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  1. #1
    Join Date
    Nov 2008
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    Beginner setting up tables - atomic enough?

    Okay, first baby steps here... bear with me please. I'm working through a book on SQL while trying to figure all this out.

    First one of my tables would hold all the address information for a given member

    • AddressID
    • LastName
    • FirstName
    • MidInit
    • Suffix
    • Title
    • StreetAddress1
    • StreetAddress2
    • City
    • StateOrProvince
    • PostalCode
    • Phone1
    • Phone2
    • Email1
    • Email2


    First question is... would this be considered atomic enough for 1NF, given that there are a couple columns that hold similar information (Phone1 & Phone2, Email1 & Email2)? Second question is... will it really matter? I'm working on a club membership list for a private non-profit group, so I don't really see the list growing to huge numbers.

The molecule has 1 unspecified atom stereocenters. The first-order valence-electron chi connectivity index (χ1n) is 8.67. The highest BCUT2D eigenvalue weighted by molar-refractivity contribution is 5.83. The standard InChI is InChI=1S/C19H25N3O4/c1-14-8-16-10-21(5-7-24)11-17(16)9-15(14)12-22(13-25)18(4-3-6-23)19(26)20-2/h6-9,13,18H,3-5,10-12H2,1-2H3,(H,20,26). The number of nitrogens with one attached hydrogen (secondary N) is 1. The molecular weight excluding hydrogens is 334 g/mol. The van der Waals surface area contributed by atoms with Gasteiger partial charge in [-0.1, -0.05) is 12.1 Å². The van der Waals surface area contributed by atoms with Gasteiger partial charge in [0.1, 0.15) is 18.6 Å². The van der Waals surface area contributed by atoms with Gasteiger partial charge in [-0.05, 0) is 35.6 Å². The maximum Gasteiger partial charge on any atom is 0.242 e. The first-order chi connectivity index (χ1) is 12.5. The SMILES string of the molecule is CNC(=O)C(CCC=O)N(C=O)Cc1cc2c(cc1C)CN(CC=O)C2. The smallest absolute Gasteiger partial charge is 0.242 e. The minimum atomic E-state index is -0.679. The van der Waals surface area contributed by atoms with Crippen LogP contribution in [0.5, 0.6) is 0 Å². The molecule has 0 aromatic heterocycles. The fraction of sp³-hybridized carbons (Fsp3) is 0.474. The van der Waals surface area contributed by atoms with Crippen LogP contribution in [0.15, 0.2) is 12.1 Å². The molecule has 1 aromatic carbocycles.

Thanks,

    Monte

  2. #2
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    Probably won't matter much, but, in many cases, up to three phone numbers are common. (Home, Work, Mobil) So, phone numbers might be a good candidate to break out.

    However, you're using an AddressID field, which implies that the table is used strictly for addresses. In that case, the name data probably shouldn't be in this table, as it really has little to do with the address.

    Will you ever have members with the same address, and/or phone numbers?

    A mobile phone number is usually associated with one individual, as are email addresses, whereas a home number is associated with an address...
    Lou
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  3. #3
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    Nov 2008